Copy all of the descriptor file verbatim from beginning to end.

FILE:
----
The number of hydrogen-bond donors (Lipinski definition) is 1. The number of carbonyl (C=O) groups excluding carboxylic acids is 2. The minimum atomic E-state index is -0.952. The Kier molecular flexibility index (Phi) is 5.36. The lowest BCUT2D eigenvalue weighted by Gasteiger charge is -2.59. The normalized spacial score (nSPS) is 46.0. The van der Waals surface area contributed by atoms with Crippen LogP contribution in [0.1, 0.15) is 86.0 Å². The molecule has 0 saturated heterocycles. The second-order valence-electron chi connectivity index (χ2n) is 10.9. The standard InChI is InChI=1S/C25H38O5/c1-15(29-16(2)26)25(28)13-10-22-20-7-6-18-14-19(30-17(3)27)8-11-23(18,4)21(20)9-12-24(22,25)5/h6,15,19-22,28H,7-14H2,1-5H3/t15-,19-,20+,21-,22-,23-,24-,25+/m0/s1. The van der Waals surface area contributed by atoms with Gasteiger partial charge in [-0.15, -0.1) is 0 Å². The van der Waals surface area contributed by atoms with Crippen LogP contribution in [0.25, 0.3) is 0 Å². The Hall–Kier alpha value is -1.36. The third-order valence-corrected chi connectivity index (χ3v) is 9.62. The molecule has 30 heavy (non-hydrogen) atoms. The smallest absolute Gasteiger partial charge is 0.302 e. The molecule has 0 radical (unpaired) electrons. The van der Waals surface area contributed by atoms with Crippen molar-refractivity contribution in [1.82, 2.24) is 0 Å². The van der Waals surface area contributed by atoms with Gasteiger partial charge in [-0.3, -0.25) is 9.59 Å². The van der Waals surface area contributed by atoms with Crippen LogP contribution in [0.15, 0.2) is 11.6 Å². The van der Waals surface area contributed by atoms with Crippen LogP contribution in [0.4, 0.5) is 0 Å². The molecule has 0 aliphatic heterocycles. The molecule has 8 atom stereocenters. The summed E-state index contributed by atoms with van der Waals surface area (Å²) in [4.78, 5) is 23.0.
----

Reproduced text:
The number of hydrogen-bond donors (Lipinski definition) is 1. The number of carbonyl (C=O) groups excluding carboxylic acids is 2. The minimum atomic E-state index is -0.952. The Kier molecular flexibility index (Phi) is 5.36. The lowest BCUT2D eigenvalue weighted by Gasteiger charge is -2.59. The normalized spacial score (nSPS) is 46.0. The van der Waals surface area contributed by atoms with Crippen LogP contribution in [0.1, 0.15) is 86.0 Å². The molecule has 0 saturated heterocycles. The second-order valence-electron chi connectivity index (χ2n) is 10.9. The standard InChI is InChI=1S/C25H38O5/c1-15(29-16(2)26)25(28)13-10-22-20-7-6-18-14-19(30-17(3)27)8-11-23(18,4)21(20)9-12-24(22,25)5/h6,15,19-22,28H,7-14H2,1-5H3/t15-,19-,20+,21-,22-,23-,24-,25+/m0/s1. The van der Waals surface area contributed by atoms with Gasteiger partial charge in [-0.15, -0.1) is 0 Å². The van der Waals surface area contributed by atoms with Crippen LogP contribution in [0.25, 0.3) is 0 Å². The Hall–Kier alpha value is -1.36. The third-order valence-corrected chi connectivity index (χ3v) is 9.62. The molecule has 30 heavy (non-hydrogen) atoms. The smallest absolute Gasteiger partial charge is 0.302 e. The molecule has 0 radical (unpaired) electrons. The van der Waals surface area contributed by atoms with Crippen molar-refractivity contribution in [1.82, 2.24) is 0 Å². The van der Waals surface area contributed by atoms with Gasteiger partial charge in [-0.3, -0.25) is 9.59 Å². The van der Waals surface area contributed by atoms with Crippen LogP contribution in [0.15, 0.2) is 11.6 Å². The van der Waals surface area contributed by atoms with Crippen LogP contribution in [0.4, 0.5) is 0 Å². The molecule has 0 aliphatic heterocycles. The molecule has 8 atom stereocenters. The summed E-state index contributed by atoms with van der Waals surface area (Å²) in [4.78, 5) is 23.0.